But where to wheel? After over-dos­ing on an­cient ru­ins and sat­u­rat­ing irises with shim­mer­ing land­scapes it’s takeit-easy time. There are no pool­side bars but there are cafes and stu­dios.

An­tique dealer Umar Chusaeni and his Ja­panese wife, artist Ya­sumi Ishi, have set up a col­lec­tive stu­dio and per­for­mance space where artists can per­form or show their works. It’s not a guest­house.

“We try to stage an event once every two months,” said Chusaeni who once ran a ma­jor show in the fields be­hind his house with ele­phants.

“There’s much artis­tic tal­ent in this area — per­haps in­her­ited from the crafts­men who carved the pan­els on the walls of Borobudur Tem­ple, though many would have fled when Mount Mer­api erupted. (There was a ma­jor erup­tion in 1006.)

“We keep ask­ing the govern­ment to al­low more homes­tays, but few of­fi­cials un­der­stand the busi­ness and how it’s build­ing a cre­ative econ­omy.

“Every vil­lage has a tourist com­mit­tee — and they know what visi­tors want.”

That in­cludes see­ing artists at work at the Li­man­jawi Art­house where lo­cals have space to work. Like Wawan Geni, 34, who thank­fully con­fronts his can­vases out­side. For in­stead of brushes and pen­cils he uses glow­ing mos­quito-coils and lighted cig­a­rettes to pro­duce strange shad­ings.

When J-Plus vis­ited Li­man­jawi the In­sti­tut Seni In­done­sia (ISI -In­done­sian Arts In­sti­tute) stu­dent was smok­ing over a big can­vas of Borobudur tem­ple as seen from above. He claimed he only used a pack of smokes a day but an over­flow­ing ash bucket and yel­low fin­gers sug­gested oth­er­wise.

“Smok­ing helps me re­lax and gives me in­spi­ra­tion,” he said. “I’m not wor­ried about get­ting sick.” Com­mented Chusaeni: “He gets paid well for his work with to­bacco com­pa­nies among his ad­mir­ers.”

Although most vil­lagers fol­low Is­lam there’s no sense of fun­da­men­tal­ism. Bud­dha stat­ues are widespread in pub­lic and pri­vate ar­eas.

“The ones in China are fat and in Thai­land al­ways rest­ing,” said Chusaeni, a Mus­lim. “But our Bud­dhas in Java are lean and happy.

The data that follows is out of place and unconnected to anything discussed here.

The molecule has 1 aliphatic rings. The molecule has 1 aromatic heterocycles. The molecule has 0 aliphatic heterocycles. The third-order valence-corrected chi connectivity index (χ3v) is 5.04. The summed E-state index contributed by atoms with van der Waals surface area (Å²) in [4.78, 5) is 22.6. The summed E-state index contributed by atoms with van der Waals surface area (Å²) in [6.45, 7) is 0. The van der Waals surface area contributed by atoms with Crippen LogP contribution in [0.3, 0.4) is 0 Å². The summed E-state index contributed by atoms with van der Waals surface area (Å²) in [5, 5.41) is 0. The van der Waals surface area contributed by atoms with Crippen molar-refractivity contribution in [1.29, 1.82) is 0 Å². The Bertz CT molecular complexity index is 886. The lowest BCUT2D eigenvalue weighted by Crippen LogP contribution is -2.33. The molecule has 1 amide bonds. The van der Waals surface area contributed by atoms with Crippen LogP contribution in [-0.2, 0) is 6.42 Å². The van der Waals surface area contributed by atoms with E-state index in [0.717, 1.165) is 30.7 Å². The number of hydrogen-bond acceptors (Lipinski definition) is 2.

“This is a safe area where out­siders are wel­come. Peo­ple come here for the cul­ture and to feel the spirit of Borobudur. They come for peace.

“There is no sense visi­tors are in­ter­fer­ing or dam­ag­ing our tra­di­tions and cul­ture. After a few days here you get to un­der­stand a lit­tle of our lovely land.”

Art­house Homes­tays are ideal for cou­ples on a bud­get, se­ri­ous about un­der­stand­ing Java and get­ting closer to the peo­ple. Visi­tors who want to re­lax in com­fort but are not into he­do­nism should find this ac­com­mo­da­tion ideal.

Most homes­tays are listed on in­ter­net ho­tel book­ing agen­cies with prices start­ing from around Rp 300,000 per room/night in­clud­ing break­fast, tax and ser­vice charges. Some of­fer pick-ups from the air­port or bus ter­mi­nal.

Bi­cy­cle hire is ei­ther free or around Rp 30,000 a day. Buy fresh fruit from road­side traders. Those with spe­cial di­etary needs should bring their own sup­plies.

Kids? Yes, if ma­ture and ap­pre­cia­tive of difference. No if their world is de­fined by Poke­mon. There’s raft­ing nearby for the ad­ven­tur­ous. English is rare but tol­er­ance com­mon so en­coun­ters can be fun.

Bali re­sorts have man­i­cured gar­dens, aer­o­bic classes, fashion shows and menus to cater for most tastes. Art­house Homes­tays are the af­ford­able al­ter­na­tive with all add-ons the real thing. They are also well be­yond the ugly tout-zone en­cir­cling the big tem­ple.